‘The discipline risks degenerating into grievance studies’
Sociology in the UK ought to be in a healthy state given the vast range of skills it promises to confer on its graduates. Ideally, sociology graduates are well equipped to handle all contemporary forms of information. While they are comfortable with quantitative data, they also know how to deal with information from observing people, from asking them questions and from critically reading the documents those people produce about themselves.
Other disciplines may specialise in each of these skills but sociology is not a monoculture. Its graduates ought to know that fancy modelling based on flaky data is garbage out from garbage in, and that what people say and do can rarely be taken at face value since all actions are interactions: performances designed to establish the moral and rational character of their producer to their intended audience.
Sociology involves analysing how social interactions add up to social systems – understanding the worlds of top dogs, underdogs and lapdogs. Understanding how our society comes to work in the way that it does also encourages thought about whether there are better ways of organising it. Could we use our resources – human and natural – more efficiently and effectively? Could we treat each other more humanely and civilly?
Sociology fills the space between innovation and society, or between organisations and their publics. It can improve major institutions by examining the experiences of employees and users as services or products are developed, delivered and redesigned. People with this combination of skills, understanding and judgement are highly employable. Within the academy alone, they are demanded by fields like healthcare, computer science, engineering and environmental studies.
However, it is difficult to see how these qualities are developed by some UK sociology courses. The discipline risks degenerating into grievance studies, a place for any minority group that feels disadvantaged to complain about its place in society. Courses focus on social activism rather than societal understanding. Experiential learning, for example, is limited to placements with a coterie of approved public or third sector organisations.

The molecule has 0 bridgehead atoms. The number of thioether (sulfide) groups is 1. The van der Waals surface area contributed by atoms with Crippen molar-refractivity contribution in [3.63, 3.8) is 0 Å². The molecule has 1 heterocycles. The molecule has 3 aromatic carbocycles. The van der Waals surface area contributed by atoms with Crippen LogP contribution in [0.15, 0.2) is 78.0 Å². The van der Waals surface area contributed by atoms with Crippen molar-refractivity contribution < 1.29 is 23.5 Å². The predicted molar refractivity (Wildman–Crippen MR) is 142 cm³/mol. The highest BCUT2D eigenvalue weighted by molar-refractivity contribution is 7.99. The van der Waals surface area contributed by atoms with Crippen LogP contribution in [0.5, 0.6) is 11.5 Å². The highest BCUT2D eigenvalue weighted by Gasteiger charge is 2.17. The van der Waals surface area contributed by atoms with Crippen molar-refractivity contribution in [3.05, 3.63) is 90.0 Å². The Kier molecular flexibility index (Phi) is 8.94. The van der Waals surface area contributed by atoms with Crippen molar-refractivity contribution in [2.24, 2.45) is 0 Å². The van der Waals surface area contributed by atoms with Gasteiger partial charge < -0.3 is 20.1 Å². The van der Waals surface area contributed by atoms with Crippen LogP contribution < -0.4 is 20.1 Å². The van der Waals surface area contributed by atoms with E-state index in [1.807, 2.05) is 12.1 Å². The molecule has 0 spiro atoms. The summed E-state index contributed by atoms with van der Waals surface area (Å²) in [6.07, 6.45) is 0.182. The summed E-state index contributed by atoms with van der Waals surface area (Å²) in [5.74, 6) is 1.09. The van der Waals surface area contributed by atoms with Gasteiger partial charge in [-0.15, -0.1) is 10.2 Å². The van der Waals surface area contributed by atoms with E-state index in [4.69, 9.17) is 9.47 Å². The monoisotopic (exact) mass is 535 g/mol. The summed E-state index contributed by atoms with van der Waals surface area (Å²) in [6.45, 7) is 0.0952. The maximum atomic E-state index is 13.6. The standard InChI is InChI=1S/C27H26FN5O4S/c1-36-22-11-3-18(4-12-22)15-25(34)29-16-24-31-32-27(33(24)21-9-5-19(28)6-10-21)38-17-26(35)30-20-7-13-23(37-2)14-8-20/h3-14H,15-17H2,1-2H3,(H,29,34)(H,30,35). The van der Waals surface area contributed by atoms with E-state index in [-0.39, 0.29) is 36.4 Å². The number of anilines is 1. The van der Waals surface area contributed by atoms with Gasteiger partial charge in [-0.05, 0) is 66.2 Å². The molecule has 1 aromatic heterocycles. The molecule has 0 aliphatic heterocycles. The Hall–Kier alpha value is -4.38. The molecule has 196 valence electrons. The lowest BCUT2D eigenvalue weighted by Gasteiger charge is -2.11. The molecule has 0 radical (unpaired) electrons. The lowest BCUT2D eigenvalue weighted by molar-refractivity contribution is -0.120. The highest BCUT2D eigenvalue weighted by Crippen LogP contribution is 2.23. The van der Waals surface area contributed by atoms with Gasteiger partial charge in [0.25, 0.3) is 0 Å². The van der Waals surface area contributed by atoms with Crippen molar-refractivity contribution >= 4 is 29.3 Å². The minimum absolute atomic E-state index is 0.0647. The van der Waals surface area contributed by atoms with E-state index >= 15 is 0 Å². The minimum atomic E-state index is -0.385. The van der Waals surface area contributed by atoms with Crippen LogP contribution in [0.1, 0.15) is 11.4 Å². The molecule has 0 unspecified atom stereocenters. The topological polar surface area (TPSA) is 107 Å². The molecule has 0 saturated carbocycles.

Other courses have responded to the employability agenda with a narrow scientism. Credulous quantophrenia is touted as the way forward. But cloning economics is not a profitable strategy. The comparative advantage for sociology lies precisely in its graduates’ scepticism about numbers. How were the data created in the first place? What does this mean for the conclusions drawn from them?
Key topics have migrated to other locations. Quasisociologies have been invented elsewhere. Work, organisations and professions, for example, used to be core curriculum. Now they mostly belong to business schools. Studies of science and technology are being rebranded as “innovation studies” and going the same way. Ergonomics has been reinvented as “human factors” in engineering. “User experience” has become central to computer science and design studies. Both have incorporated large chunks of sociology in the process.
These movements do not exclude the moral
vision of sociology: user experience studies, for example, have promoted inclusive understandings of product and service design. They do, however, represent a quite different vision of engagement with society.
There will always be a niche market for grievance studies. Is there a bigger space for a discipline that seeks to diminish the imperfections of the world rather than to overturn them? Should sociologists learn to appreciate the benefits of markets – could they be better managed rather than abolished? Can sociology be more respectful of the sentiments that give rise to cultural conservatism?
Maybe it is time for a hard look at where sociology stands on the road to Utopia. What would make it more than the glum study of a world where glasses are always half empty?